On Robin Hood hashing
September 13, 2014
Recently I played a bit with Robin Hood hashing, a variant of open addressing
hash table. Open addressing means we store all data (key-value pairs) in one big
array, no linked lists involved. To find a value by key we calculate hash for the key,
map it onto the array index range, and from this initial position we start to wander.
In the simplest case called Linear Probing we just walk right from the initial position
until we find our key or an empty slot which means this key is absent from the table.
If we want to add a new key-value pair we find the initial position similarly and
walk right until an empty slot is found, here the key-value pair gets stored.
Robin Hood hashing is usually described as follows. It's like linear probing,
to add a key we walk right from its initial position (determined by key's hash)
but during the walk we look at hash values of the keys stored in the table
and if we find
a "rich guy", a key whose Distance from Initial Bucket (DIB) a.k.a. Path
from Starting Location (PSL) a.k.a. Probe Count is less than the distance we've
just walked searching, then we swap our new key-value pair with this rich guy
and continue the process of walking right with the intention to find a place
for this guy we just robbed, using the same technique. This approach decreases
number of "poors", i.e. keys living too far from their initial positions and
hence requiring a lot of time to find them.
When our array is large and keys are scarce, and a good hashing function distributed
them evenly so that each key lives where its hash suggests (i.e. at its initial
position) then everything is trivial and there's no difference between linear probing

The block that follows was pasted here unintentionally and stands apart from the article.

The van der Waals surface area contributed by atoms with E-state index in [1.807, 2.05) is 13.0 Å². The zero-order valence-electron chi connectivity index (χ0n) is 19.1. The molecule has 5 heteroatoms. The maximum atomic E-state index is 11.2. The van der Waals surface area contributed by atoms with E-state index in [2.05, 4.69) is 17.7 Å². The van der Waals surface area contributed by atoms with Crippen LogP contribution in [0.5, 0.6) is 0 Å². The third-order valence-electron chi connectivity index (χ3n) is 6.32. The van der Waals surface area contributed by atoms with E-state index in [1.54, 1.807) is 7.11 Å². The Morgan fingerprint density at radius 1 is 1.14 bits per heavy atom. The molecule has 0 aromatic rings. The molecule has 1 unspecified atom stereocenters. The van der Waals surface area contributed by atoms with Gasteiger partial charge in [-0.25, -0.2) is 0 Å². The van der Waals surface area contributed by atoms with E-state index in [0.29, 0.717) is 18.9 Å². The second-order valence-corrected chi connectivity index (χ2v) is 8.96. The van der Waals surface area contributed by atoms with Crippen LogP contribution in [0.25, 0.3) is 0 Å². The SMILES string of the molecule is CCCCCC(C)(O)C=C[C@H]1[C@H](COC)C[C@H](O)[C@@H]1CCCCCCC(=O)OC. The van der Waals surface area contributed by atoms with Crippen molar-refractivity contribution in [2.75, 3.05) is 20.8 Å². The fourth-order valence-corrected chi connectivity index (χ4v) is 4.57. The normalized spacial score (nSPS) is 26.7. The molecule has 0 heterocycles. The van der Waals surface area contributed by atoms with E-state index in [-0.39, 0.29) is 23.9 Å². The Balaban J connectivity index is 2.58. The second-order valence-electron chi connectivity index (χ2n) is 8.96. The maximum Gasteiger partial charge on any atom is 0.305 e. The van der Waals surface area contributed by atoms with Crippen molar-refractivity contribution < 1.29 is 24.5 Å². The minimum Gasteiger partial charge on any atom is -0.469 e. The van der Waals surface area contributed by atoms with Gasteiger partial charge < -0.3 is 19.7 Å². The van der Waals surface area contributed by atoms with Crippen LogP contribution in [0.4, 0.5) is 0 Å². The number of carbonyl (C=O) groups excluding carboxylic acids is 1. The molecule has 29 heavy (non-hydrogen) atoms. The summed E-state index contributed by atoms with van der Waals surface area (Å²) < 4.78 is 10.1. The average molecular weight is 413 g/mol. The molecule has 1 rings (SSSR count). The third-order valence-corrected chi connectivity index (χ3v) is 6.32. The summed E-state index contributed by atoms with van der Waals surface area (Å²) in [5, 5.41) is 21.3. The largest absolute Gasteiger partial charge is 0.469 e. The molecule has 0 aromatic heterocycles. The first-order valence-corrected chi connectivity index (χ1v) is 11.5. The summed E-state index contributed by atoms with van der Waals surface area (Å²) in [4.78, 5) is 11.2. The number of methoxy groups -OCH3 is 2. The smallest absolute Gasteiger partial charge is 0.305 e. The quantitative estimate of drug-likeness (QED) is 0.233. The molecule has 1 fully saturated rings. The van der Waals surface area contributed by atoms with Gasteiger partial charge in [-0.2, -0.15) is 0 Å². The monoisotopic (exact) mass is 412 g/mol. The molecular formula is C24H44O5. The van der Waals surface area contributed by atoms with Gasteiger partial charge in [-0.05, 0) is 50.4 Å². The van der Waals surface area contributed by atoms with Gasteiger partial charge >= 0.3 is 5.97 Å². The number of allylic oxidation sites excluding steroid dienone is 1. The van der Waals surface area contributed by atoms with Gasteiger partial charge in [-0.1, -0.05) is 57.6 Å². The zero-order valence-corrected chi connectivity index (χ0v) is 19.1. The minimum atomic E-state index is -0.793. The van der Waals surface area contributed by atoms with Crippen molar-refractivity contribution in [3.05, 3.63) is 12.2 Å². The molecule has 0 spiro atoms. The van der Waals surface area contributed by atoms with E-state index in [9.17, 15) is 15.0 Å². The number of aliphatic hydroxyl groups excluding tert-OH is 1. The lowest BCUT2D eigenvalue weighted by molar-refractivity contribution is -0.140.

and Robin Hood. Interesting things start to happen when several keys have the same
initial position (due to hash collisions), and this starts to happen very quickly -
see the Birthday Problem. Clusters start to appear - long runs of consecutive
non-empty array slots.
For the sake of simplicity let's take somewhat exaggerated
and unrealistic case that however allows to get a good intuition of what's happening.
Imagine that when mapping hashes to array index space 200 keys landed onto [0..100]
interval while none landed onto [100..200]. Then in the case of linear probing it
will look like this:
Many keys got lucky to land and stay on their initial positions, but there are also
ones that landed very far from their initial buckets, we need to walk through the whole
cluster to find them.
In the case of Robin Hood hashing it will look like this:
There are very few riches who remained their initial position. But there are
also no very poor guys who require a walk through whole cluster to be found,
we need to walk half the cluster at worst. It means the worst case became twice
shorter and the average walk length got 25% shorter. Also here we can see the
main property of Robin Hood hash table which is not obvious from its usual
descriptions: all keys in the array are sorted by their initial positions.
Because during insertions Robin Hood always favors the poor, the keys with
longer distances from their initial buckets, which means a key with lower
initial position will take the place of a key with higher initial position,
moving it to the right. This understanding allows us to make an important
optimisation: when we rob a rich guy making him search for a new place to live,
all the ones to the right already have higher (or equal) initial positions, so
we don't have to compute and compare them all when walking right, we can just shift
right the whole part of cluster from this position to its end. Same result, less
work. Another important optimisation: when we search for a key we don't have to
walk from its initial position to the end of whole cluster. When, during the walk,
we find a key whose initial position is greater than the one we're looking for,
it means our key is not present in the table, we can give up the search. This
makes searching for non-existing elements significantly faster than in linear
Deletion. In the case of linear probing we find the key we want to delete and
move to its slot the last value from the cluster, making it shorter.
In the case of Robin Hood hashing we act differently: we mark the slot as deleted,